Brad Lamb, condo housing developer

Have your real estate questions answered by Toronto’s condo king

Brad Lamb is tackling reader queries in a new ongoing column

In our new monthly feature, Brad Lamb takes readers’ questions about anything and everything pertaining to the housing market. Just click on the Ask a Lamb button below to ask a question and see your answer in his next monthly column. 

Brad Lamb is one of the city’s most prominent developers, a real estate roundtable panellist and has been a driving force during Toronto’s real estate boom.

“What gratifies me is when people are able to get their first property, and I see them years later and they say, That changed my life,” Lamb says. “To make somebody a property owner, they know their future is secured. Most people are afraid, financially, but if they own property — they know that they’ll be OK. I like helping people enrich themselves.”

He tackles his first round of reader questions below:

Is it cheaper to buy a condo on assignment (already purchased) or pre-construction?

Ideally, you should buy in the first early batch of buyers. You wouldn’t wait until the building is 95 per cent sold — get in before it’s 50 per cent sold.

Years ago, you’d get a little discount buying from floor plans (pre-construction) because buyers generally were trepidatious about buying something they couldn’t see.

To get them to sign on the dotted line, because the market wasn’t sophisticated, developers had to discount a little.

However, take the Harlowe — the last project we completed. People paid $550 per foot, and when they got their keys, they were selling at $1,100 per foot.

It went up 100 per cent in value, and if you put down your 15 per cent, $45,000, it became $345,000 — you made a lot of money.

In the past, there was a discount buying from floor plans. Today there’s no discount because the prices over a five-year arc, the typical turnaround time, will almost assuredly rise.



Why aren’t there more three-bedroom condos in Toronto?

Developers can’t make money building them; they’re a loss leader. If you’re looking for a three bedroom, you probably have a wife, and a family. Are you willing to wait four years to move in? No.

The people who can wait that long are investors. Sixty to 70 per cent of all new condos are sold to investors. They want studios, one bedrooms — they don’t want large apartments. They can’t rent them.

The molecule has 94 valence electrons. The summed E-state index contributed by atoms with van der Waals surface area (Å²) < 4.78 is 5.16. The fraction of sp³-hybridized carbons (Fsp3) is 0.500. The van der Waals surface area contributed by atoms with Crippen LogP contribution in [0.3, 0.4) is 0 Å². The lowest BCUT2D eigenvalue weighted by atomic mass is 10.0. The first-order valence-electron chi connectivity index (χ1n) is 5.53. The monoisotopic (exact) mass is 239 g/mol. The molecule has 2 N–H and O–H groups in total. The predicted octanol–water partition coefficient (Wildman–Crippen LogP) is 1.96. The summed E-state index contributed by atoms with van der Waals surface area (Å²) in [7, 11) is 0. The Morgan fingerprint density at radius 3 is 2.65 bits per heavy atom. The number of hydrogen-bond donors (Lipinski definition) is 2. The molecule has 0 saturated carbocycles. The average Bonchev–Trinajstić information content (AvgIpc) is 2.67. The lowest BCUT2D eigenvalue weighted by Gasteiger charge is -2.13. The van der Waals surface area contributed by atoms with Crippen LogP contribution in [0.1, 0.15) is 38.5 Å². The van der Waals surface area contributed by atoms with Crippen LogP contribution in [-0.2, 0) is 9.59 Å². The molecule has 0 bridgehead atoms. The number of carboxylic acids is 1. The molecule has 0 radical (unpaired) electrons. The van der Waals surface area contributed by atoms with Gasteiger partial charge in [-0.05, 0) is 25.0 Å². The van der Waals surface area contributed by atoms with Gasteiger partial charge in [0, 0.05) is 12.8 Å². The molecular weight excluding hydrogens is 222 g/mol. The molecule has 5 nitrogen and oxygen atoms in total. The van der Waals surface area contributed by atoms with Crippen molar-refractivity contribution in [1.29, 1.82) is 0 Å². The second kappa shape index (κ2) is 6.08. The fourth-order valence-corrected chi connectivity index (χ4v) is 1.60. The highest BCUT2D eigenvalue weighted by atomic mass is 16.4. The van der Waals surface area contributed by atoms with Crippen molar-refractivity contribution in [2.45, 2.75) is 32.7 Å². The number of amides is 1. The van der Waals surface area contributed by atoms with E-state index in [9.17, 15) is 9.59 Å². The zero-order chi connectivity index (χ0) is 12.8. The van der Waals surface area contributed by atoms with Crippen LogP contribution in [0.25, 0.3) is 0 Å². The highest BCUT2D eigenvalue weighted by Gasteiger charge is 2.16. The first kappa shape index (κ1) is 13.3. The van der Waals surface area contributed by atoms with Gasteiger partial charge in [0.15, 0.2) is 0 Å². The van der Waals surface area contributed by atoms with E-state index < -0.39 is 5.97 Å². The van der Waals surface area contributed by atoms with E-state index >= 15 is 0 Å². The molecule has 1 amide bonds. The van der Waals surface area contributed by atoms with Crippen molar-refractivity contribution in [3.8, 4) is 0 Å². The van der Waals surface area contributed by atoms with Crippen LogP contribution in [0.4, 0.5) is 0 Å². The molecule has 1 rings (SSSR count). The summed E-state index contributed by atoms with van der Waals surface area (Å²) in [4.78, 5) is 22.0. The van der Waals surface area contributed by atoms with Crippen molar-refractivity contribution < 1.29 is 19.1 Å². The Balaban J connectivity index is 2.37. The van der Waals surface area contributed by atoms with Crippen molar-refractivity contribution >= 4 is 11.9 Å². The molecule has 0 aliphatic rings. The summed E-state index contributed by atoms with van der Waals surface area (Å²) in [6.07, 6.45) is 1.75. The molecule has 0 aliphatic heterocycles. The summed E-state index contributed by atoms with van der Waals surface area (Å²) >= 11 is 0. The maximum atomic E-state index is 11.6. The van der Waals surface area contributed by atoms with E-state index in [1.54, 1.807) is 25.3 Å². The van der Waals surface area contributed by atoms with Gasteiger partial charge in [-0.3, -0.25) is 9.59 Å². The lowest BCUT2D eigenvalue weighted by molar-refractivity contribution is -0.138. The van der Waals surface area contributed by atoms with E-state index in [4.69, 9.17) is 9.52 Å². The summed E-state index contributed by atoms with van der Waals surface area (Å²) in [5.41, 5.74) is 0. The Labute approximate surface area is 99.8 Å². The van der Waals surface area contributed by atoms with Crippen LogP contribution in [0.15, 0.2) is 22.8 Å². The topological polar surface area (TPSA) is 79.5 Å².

What’s the per dollar value of floor level? In other words, how much is worth spending to keep going north in a building?

Living-wise, if you are on the eighth floor or the ninth floor, there’s no difference. As developers, if we want to average $1,300 per foot on a unit plan, we have to be $1,200 at the second floor and, say, $1,350 at the top. The question is: how low do we want to start and how high do we want to go? We want to compress that, obviously, so we generally price small apartments between $1,000 and $1,500-per-floor. Now that we’re in these pricing points of $1,300 per foot, the increase might be more.

How small is too small a condo for two people?

Right now, 300 square feet is where it’s at, unless you change the size of the bathroom. But two people that really love each other a ton? We go as small as 300 square feet, but I like the 400 to 500 square-foot range for a couple to live together and, you know, not want to kill each other.

What floor would you tell your cousin to buy at?

The middle, you’ll pay substantially less.

What’s the biggest mistake people make when purchasing a new home?

Not purchasing. They get almost to the point where they’re going to do it … and change their mind. And every single time it costs them money. They hem and haw for a year, and a $400,000 purchase now costs $500,000. By fiddling around, they lose money. A message to readers: There’s no false economy. No magic. Life and real estate favours the bold.   

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